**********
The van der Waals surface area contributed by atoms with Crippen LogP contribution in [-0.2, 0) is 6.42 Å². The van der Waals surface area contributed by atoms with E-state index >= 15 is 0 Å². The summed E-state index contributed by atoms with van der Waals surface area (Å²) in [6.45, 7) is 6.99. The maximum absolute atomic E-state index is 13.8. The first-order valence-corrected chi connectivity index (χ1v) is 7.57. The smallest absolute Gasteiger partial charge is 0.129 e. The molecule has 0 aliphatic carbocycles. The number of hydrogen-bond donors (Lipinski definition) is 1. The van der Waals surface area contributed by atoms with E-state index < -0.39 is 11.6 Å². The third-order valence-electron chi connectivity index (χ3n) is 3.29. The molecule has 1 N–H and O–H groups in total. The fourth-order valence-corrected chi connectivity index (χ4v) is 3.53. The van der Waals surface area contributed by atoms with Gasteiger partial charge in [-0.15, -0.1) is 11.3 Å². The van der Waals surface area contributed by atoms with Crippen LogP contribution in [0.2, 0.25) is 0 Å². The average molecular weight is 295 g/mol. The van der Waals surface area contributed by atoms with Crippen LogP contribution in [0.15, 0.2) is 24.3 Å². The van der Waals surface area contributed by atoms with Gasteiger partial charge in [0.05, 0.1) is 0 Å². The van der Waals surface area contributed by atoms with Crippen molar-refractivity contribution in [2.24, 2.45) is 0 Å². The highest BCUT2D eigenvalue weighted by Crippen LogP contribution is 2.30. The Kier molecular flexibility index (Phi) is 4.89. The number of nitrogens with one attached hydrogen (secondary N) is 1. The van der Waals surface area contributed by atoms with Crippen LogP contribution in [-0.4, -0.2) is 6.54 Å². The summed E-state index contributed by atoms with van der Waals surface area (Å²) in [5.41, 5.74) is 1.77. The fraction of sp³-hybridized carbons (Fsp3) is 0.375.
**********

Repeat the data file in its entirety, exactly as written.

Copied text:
The van der Waals surface area contributed by atoms with Crippen LogP contribution in [-0.2, 0) is 6.42 Å². The van der Waals surface area contributed by atoms with E-state index >= 15 is 0 Å². The summed E-state index contributed by atoms with van der Waals surface area (Å²) in [6.45, 7) is 6.99. The maximum absolute atomic E-state index is 13.8. The first-order valence-corrected chi connectivity index (χ1v) is 7.57. The smallest absolute Gasteiger partial charge is 0.129 e. The molecule has 0 aliphatic carbocycles. The number of hydrogen-bond donors (Lipinski definition) is 1. The van der Waals surface area contributed by atoms with E-state index < -0.39 is 11.6 Å². The third-order valence-electron chi connectivity index (χ3n) is 3.29. The molecule has 1 N–H and O–H groups in total. The fourth-order valence-corrected chi connectivity index (χ4v) is 3.53. The van der Waals surface area contributed by atoms with Gasteiger partial charge in [-0.15, -0.1) is 11.3 Å². The van der Waals surface area contributed by atoms with Crippen LogP contribution in [0.2, 0.25) is 0 Å². The average molecular weight is 295 g/mol. The van der Waals surface area contributed by atoms with Crippen LogP contribution in [0.15, 0.2) is 24.3 Å². The van der Waals surface area contributed by atoms with Gasteiger partial charge in [0.05, 0.1) is 0 Å². The van der Waals surface area contributed by atoms with Crippen molar-refractivity contribution in [2.24, 2.45) is 0 Å². The highest BCUT2D eigenvalue weighted by Crippen LogP contribution is 2.30. The Kier molecular flexibility index (Phi) is 4.89. The number of nitrogens with one attached hydrogen (secondary N) is 1. The van der Waals surface area contributed by atoms with Crippen LogP contribution in [-0.4, -0.2) is 6.54 Å². The summed E-state index contributed by atoms with van der Waals surface area (Å²) in [5.41, 5.74) is 1.77. The fraction of sp³-hybridized carbons (Fsp3) is 0.375.